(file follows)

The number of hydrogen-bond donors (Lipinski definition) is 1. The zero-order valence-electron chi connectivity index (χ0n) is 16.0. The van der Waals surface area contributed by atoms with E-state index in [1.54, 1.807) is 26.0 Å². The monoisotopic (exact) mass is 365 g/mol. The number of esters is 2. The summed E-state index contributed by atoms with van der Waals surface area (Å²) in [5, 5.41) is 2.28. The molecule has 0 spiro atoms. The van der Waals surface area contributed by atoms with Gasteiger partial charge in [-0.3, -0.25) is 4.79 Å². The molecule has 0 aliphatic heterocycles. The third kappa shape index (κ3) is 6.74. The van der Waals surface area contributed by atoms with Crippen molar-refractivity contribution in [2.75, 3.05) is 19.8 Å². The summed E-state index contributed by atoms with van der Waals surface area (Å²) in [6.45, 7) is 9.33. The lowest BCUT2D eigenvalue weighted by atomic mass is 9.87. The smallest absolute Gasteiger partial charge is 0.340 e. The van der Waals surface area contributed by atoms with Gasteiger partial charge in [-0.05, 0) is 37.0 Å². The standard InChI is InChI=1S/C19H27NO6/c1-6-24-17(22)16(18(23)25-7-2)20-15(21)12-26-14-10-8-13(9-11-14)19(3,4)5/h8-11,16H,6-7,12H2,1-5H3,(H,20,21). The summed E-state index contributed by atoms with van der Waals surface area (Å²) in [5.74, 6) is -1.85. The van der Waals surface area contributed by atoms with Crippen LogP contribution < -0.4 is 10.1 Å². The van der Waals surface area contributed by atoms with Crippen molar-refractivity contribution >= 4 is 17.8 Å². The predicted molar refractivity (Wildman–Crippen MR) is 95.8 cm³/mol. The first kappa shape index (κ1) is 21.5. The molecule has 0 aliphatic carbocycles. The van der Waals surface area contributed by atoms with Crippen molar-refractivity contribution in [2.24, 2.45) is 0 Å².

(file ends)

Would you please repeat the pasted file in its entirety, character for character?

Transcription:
The number of hydrogen-bond donors (Lipinski definition) is 1. The zero-order valence-electron chi connectivity index (χ0n) is 16.0. The van der Waals surface area contributed by atoms with E-state index in [1.54, 1.807) is 26.0 Å². The monoisotopic (exact) mass is 365 g/mol. The number of esters is 2. The summed E-state index contributed by atoms with van der Waals surface area (Å²) in [5, 5.41) is 2.28. The molecule has 0 spiro atoms. The van der Waals surface area contributed by atoms with Gasteiger partial charge in [-0.3, -0.25) is 4.79 Å². The molecule has 0 aliphatic heterocycles. The third kappa shape index (κ3) is 6.74. The van der Waals surface area contributed by atoms with Crippen molar-refractivity contribution in [2.75, 3.05) is 19.8 Å². The summed E-state index contributed by atoms with van der Waals surface area (Å²) in [6.45, 7) is 9.33. The lowest BCUT2D eigenvalue weighted by atomic mass is 9.87. The smallest absolute Gasteiger partial charge is 0.340 e. The van der Waals surface area contributed by atoms with Gasteiger partial charge in [-0.05, 0) is 37.0 Å². The standard InChI is InChI=1S/C19H27NO6/c1-6-24-17(22)16(18(23)25-7-2)20-15(21)12-26-14-10-8-13(9-11-14)19(3,4)5/h8-11,16H,6-7,12H2,1-5H3,(H,20,21). The summed E-state index contributed by atoms with van der Waals surface area (Å²) in [5.74, 6) is -1.85. The van der Waals surface area contributed by atoms with Crippen LogP contribution < -0.4 is 10.1 Å². The van der Waals surface area contributed by atoms with Crippen molar-refractivity contribution >= 4 is 17.8 Å². The predicted molar refractivity (Wildman–Crippen MR) is 95.8 cm³/mol. The first kappa shape index (κ1) is 21.5. The molecule has 0 aliphatic carbocycles. The van der Waals surface area contributed by atoms with Crippen molar-refractivity contribution in [2.24, 2.45) is 0 Å².